Chasing the Caterpillar

As a parent of 4 boys whom I am aspiring to raise to be godly young men, I really love James Dobson’s book Bringing Up Boys. It is a great read and chock full of wisdom, especially for this Mama who is learning how boys are wired in order to understand them better. Out of the entire book, my favorite chapter (which is applicable to raising boys AND girls) is called “Chasing the Caterpillar.” Strange title, I know. It really doesn’t have anything to do with little boys chasing caterpillars. Dr. Dobson tells the story of a naturalist who did a study on processionary caterpillars, which march in unison. Basically, he lined them up on the inner edge of a flowerpot and watched them march for several days. On the third day, he put their favorite food, pine needles, in the middle of the pot. Did they break off and pursue this food, providing their bodies with nourishment and keeping themselves from starving to death? Nope. For four more days they marched in an endless circle, eventually dying of starvation, mere inches away from their ideal food source.

Sort of a depressing story, isn’t it?

Why did Dr. Dobson put this not-so-delightful tale in a chapter about parenting?

Because, my dear friends, do any parents nowadays remind you at all of these caterpillars? Even more convicting, does it remind you of yourself at all? Even a teeny bit?


I know for myself, especially as my kids get older and are more involved in outside stuff, I can relate to those caterpillars. Too many parents these days are literally racing around from one thing to another, day after day after day. Volunteering at school, running errands, sporting events, plays, scouts, church, band, dance, playdates, birthday parties….the list could go on and on (and on!). I’m not saying any of these things are bad. In fact, many things we or our children are involved in are quite good. I know exactly how it feels to say yes to too many of these good things, only to find myself stressed out and snappy. Just as an example, last spring we had this whole caterpillar scenario going on in our household. We had kids in a couple of different sports, scouts, Bible club at school, PLUS all of the things either me or my husband helped out with. I won’t even list those–they make me tired just reading all of them!! We had many weeks where our whole family didn’t even have a single night at home together. Sure, we may have grabbed a quick meal at home, only to “divide and conquer,” him running a kid here and me running others somewhere else. It was ridiculous. When a lot of these things ended for the summer, we all took a giant collective sigh of relief. Thankfully this past fall wasn’t nearly that busy. It was wonderful. This spring I’m feeling a little like those caterpillars once again. Granted, I do like to get my share of running around and I do enjoy socializing, but I love nothing more most evenings than staying home and getting down time with my “people,” a.k.a. my husband and children. I can’t imagine that kind of crazy running around most of the year or having many kids in multiple sports, etc. every season. Not only are the children worn out, but it can’t be all that great for most marriages either.


Now, where do we draw the line? Like I mentioned earlier, a lot of these activities are good things that are meant to build us or our kids up in some way. It’s a fine line to walk. Do we say no to the things that really matter to us or our children? Do we put a number on the amount of activities, etc. that our family is involved in? How does a family limit their activities to a managable level without feeling like they are depriving anyone? I wish I knew the answer to that–this is a personal thing I believe each family must decide for themselves. In January, my oldest 3 all wanted to play soccer. However, looking at the practice days and times for each age group, we discovered that the boys’ age levels would have had to practice on Scout nights. Now, my boys love Cub Scouts, plus I am a leader for the one den as well. My husband and I sat them down and had them choose if they wanted to do soccer or scouts, then gave them a day to think about it. Well, after weighing the options, they both chose to stick with Scouts. Their sister, however, is trying soccer as her practices are on a non-conflicting night. Besides preschool, my little boys aren’t in any activities yet, so I know these dilemmas are just going to get harder! Honestly, my gang is happiest when they get home from school and don’t have to rush around to get their homework done. They love to just come home and play, sit down to supper with Mom and Dad, and have time to just be kids. This Mom and Dad love it when we can just enjoy quality time with the children and spouse God has blessed us with. Isn’t that worth saying no to other things that steal time and energy away from what matters most to us?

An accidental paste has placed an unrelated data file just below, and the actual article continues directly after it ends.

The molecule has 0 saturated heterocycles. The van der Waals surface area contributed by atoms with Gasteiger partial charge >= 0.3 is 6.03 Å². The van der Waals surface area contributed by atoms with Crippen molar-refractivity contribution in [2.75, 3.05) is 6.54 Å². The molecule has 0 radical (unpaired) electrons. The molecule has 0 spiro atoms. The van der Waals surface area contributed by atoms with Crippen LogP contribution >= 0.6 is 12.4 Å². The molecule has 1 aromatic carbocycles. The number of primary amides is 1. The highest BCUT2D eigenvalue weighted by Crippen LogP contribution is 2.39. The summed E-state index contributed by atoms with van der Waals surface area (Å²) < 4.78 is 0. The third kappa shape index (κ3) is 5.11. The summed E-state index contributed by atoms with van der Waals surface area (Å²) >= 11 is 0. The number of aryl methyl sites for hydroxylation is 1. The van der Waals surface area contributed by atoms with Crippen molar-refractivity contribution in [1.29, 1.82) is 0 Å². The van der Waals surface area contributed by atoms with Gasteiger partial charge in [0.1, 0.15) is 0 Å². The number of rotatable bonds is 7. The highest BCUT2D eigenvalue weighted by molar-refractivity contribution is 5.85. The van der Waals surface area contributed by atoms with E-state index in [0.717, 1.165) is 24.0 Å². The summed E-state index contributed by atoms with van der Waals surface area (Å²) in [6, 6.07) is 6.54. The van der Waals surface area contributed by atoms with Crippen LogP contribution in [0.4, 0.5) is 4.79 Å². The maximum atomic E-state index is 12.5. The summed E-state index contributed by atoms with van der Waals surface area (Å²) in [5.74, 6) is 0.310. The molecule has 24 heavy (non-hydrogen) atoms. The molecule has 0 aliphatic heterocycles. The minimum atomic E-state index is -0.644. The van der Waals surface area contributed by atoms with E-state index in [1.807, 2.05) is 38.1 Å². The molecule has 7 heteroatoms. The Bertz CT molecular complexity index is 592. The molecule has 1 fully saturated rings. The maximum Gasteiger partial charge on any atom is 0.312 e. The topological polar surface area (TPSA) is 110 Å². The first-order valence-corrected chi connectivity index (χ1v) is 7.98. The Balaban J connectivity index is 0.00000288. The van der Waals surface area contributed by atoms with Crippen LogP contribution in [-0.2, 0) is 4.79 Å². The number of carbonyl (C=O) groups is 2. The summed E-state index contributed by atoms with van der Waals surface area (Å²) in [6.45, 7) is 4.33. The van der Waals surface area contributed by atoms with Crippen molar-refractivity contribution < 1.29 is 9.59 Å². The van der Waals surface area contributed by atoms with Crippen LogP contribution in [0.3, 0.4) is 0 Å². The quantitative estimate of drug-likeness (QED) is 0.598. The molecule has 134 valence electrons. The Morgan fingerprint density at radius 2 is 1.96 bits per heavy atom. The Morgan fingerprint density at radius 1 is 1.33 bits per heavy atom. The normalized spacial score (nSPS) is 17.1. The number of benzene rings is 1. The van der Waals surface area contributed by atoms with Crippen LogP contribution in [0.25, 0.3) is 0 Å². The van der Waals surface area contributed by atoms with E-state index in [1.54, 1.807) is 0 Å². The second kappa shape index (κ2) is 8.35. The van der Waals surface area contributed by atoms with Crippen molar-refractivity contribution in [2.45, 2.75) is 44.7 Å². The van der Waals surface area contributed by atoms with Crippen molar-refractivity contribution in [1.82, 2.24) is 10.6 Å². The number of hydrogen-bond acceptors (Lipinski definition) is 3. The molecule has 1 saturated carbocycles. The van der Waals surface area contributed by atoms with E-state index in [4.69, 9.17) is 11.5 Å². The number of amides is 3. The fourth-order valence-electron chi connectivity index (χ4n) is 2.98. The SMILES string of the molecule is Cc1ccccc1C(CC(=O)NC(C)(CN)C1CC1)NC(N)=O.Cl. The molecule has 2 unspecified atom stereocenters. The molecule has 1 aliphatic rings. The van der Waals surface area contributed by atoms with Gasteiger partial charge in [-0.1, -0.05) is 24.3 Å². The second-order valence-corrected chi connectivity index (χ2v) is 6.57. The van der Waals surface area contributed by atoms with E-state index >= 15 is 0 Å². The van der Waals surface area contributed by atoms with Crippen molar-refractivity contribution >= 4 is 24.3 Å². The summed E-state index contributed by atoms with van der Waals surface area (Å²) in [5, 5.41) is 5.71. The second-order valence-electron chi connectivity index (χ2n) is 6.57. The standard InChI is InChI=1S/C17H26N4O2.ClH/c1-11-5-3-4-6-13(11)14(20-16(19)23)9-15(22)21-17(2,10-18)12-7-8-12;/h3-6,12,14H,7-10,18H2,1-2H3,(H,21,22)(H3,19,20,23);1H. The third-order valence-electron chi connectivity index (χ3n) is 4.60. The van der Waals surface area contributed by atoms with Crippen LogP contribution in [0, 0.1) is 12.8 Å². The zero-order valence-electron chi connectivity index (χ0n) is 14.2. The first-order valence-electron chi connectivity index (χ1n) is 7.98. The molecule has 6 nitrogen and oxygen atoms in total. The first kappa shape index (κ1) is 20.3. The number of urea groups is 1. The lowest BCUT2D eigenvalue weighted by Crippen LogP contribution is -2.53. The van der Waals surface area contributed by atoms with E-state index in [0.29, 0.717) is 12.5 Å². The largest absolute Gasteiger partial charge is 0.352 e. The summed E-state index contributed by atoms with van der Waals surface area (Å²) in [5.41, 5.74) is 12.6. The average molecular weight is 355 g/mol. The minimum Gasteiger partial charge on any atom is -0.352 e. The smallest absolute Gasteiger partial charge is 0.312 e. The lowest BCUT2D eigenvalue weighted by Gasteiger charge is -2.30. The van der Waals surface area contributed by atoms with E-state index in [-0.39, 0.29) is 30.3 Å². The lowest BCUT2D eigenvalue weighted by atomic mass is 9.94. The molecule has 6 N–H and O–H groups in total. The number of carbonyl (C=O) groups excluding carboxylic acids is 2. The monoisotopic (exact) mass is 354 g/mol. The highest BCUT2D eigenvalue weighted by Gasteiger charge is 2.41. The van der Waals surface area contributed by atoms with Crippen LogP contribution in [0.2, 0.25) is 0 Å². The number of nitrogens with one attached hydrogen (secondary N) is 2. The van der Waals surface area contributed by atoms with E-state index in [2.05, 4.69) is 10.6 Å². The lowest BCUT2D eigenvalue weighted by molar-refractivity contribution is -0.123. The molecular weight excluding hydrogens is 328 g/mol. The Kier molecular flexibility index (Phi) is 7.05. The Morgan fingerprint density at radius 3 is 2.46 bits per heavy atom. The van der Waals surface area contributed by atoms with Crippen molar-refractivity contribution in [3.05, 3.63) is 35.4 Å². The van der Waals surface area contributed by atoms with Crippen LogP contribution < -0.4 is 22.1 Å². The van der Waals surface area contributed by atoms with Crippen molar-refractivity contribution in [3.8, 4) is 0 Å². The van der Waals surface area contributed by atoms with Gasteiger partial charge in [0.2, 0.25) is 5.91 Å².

I don’t know about you, but I do not want to be one of those caterpillars.

One thought on “Chasing the Caterpillar

  1. Great word, Rachel! It is, indeed, a rather fine line to walk. As parents, I don’t think we can ever overestimate our contribution to our kids growth and development. Even though we like to involve our kids in activities that will be good for them and give them new experiences, etc, etc; I’m always trying to remind myself that God gave ME the privilege of being their mom and has equipped ME to be the primary contributor to their growth and development.

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